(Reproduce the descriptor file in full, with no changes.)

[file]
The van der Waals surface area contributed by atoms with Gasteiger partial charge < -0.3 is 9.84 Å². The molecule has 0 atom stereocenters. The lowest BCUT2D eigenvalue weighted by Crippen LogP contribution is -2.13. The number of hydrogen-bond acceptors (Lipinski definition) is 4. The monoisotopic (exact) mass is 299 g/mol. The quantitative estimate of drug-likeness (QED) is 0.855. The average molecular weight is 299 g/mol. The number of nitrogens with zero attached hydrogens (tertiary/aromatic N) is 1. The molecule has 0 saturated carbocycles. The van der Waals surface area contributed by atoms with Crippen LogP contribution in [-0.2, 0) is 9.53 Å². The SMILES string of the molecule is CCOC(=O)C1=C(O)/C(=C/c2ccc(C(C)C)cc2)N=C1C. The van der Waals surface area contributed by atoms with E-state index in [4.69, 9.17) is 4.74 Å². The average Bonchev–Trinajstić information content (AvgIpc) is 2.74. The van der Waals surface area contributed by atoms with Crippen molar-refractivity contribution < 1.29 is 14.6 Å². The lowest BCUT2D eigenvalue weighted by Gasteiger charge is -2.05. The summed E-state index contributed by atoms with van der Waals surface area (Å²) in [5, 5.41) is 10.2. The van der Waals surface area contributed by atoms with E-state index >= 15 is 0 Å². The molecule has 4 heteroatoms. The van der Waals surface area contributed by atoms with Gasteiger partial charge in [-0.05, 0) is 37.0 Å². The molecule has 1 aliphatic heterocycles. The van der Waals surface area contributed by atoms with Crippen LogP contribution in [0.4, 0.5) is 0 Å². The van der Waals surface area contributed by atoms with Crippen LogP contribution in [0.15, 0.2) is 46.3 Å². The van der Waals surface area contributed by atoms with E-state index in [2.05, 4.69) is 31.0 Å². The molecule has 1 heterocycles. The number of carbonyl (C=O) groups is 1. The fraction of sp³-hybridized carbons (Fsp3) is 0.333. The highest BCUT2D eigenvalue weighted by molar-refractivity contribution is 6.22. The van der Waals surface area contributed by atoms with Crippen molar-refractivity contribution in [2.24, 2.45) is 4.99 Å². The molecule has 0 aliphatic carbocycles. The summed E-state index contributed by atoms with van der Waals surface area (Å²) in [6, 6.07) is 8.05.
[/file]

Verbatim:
The van der Waals surface area contributed by atoms with Gasteiger partial charge < -0.3 is 9.84 Å². The molecule has 0 atom stereocenters. The lowest BCUT2D eigenvalue weighted by Crippen LogP contribution is -2.13. The number of hydrogen-bond acceptors (Lipinski definition) is 4. The monoisotopic (exact) mass is 299 g/mol. The quantitative estimate of drug-likeness (QED) is 0.855. The average molecular weight is 299 g/mol. The number of nitrogens with zero attached hydrogens (tertiary/aromatic N) is 1. The molecule has 0 saturated carbocycles. The van der Waals surface area contributed by atoms with Crippen LogP contribution in [-0.2, 0) is 9.53 Å². The SMILES string of the molecule is CCOC(=O)C1=C(O)/C(=C/c2ccc(C(C)C)cc2)N=C1C. The van der Waals surface area contributed by atoms with E-state index in [4.69, 9.17) is 4.74 Å². The average Bonchev–Trinajstić information content (AvgIpc) is 2.74. The van der Waals surface area contributed by atoms with Crippen molar-refractivity contribution < 1.29 is 14.6 Å². The lowest BCUT2D eigenvalue weighted by Gasteiger charge is -2.05. The summed E-state index contributed by atoms with van der Waals surface area (Å²) in [5, 5.41) is 10.2. The van der Waals surface area contributed by atoms with E-state index >= 15 is 0 Å². The molecule has 4 heteroatoms. The van der Waals surface area contributed by atoms with Gasteiger partial charge in [-0.05, 0) is 37.0 Å². The molecule has 1 aliphatic heterocycles. The van der Waals surface area contributed by atoms with Crippen LogP contribution in [0.4, 0.5) is 0 Å². The van der Waals surface area contributed by atoms with Crippen LogP contribution in [0.15, 0.2) is 46.3 Å². The van der Waals surface area contributed by atoms with E-state index in [2.05, 4.69) is 31.0 Å². The molecule has 1 heterocycles. The number of carbonyl (C=O) groups is 1. The fraction of sp³-hybridized carbons (Fsp3) is 0.333. The highest BCUT2D eigenvalue weighted by molar-refractivity contribution is 6.22. The van der Waals surface area contributed by atoms with Crippen molar-refractivity contribution in [2.24, 2.45) is 4.99 Å². The molecule has 0 aliphatic carbocycles. The summed E-state index contributed by atoms with van der Waals surface area (Å²) in [6, 6.07) is 8.05.